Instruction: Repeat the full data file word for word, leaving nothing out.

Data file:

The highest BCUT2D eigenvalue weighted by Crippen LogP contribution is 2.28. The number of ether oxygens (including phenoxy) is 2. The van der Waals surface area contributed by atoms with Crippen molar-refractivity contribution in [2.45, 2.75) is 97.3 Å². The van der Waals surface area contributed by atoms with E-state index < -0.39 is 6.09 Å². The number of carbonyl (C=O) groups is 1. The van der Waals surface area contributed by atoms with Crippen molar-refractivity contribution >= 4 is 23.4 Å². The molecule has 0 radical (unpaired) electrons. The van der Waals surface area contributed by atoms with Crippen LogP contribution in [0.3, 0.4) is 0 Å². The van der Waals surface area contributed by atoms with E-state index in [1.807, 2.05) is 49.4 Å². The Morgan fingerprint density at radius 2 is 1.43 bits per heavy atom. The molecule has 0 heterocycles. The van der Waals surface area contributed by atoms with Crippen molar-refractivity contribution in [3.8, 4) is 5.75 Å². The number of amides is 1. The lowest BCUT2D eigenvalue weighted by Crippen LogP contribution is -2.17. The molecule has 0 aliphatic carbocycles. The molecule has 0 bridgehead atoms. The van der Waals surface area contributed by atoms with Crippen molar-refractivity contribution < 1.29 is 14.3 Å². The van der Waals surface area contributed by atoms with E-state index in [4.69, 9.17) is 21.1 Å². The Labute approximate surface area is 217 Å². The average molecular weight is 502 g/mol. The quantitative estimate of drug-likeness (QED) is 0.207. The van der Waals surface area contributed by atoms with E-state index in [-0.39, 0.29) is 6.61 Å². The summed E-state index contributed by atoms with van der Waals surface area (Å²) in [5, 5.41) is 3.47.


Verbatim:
The highest BCUT2D eigenvalue weighted by Crippen LogP contribution is 2.28. The number of ether oxygens (including phenoxy) is 2. The van der Waals surface area contributed by atoms with Crippen molar-refractivity contribution in [2.45, 2.75) is 97.3 Å². The van der Waals surface area contributed by atoms with E-state index < -0.39 is 6.09 Å². The number of carbonyl (C=O) groups is 1. The van der Waals surface area contributed by atoms with Crippen molar-refractivity contribution >= 4 is 23.4 Å². The molecule has 0 radical (unpaired) electrons. The van der Waals surface area contributed by atoms with Crippen LogP contribution in [0.3, 0.4) is 0 Å². The van der Waals surface area contributed by atoms with E-state index in [1.807, 2.05) is 49.4 Å². The Morgan fingerprint density at radius 2 is 1.43 bits per heavy atom. The molecule has 0 heterocycles. The van der Waals surface area contributed by atoms with Crippen molar-refractivity contribution in [3.8, 4) is 5.75 Å². The number of amides is 1. The lowest BCUT2D eigenvalue weighted by Crippen LogP contribution is -2.17. The molecule has 0 aliphatic carbocycles. The molecule has 0 bridgehead atoms. The van der Waals surface area contributed by atoms with Crippen molar-refractivity contribution < 1.29 is 14.3 Å². The van der Waals surface area contributed by atoms with E-state index in [4.69, 9.17) is 21.1 Å². The Labute approximate surface area is 217 Å². The average molecular weight is 502 g/mol. The quantitative estimate of drug-likeness (QED) is 0.207. The van der Waals surface area contributed by atoms with E-state index in [-0.39, 0.29) is 6.61 Å². The summed E-state index contributed by atoms with van der Waals surface area (Å²) in [5, 5.41) is 3.47.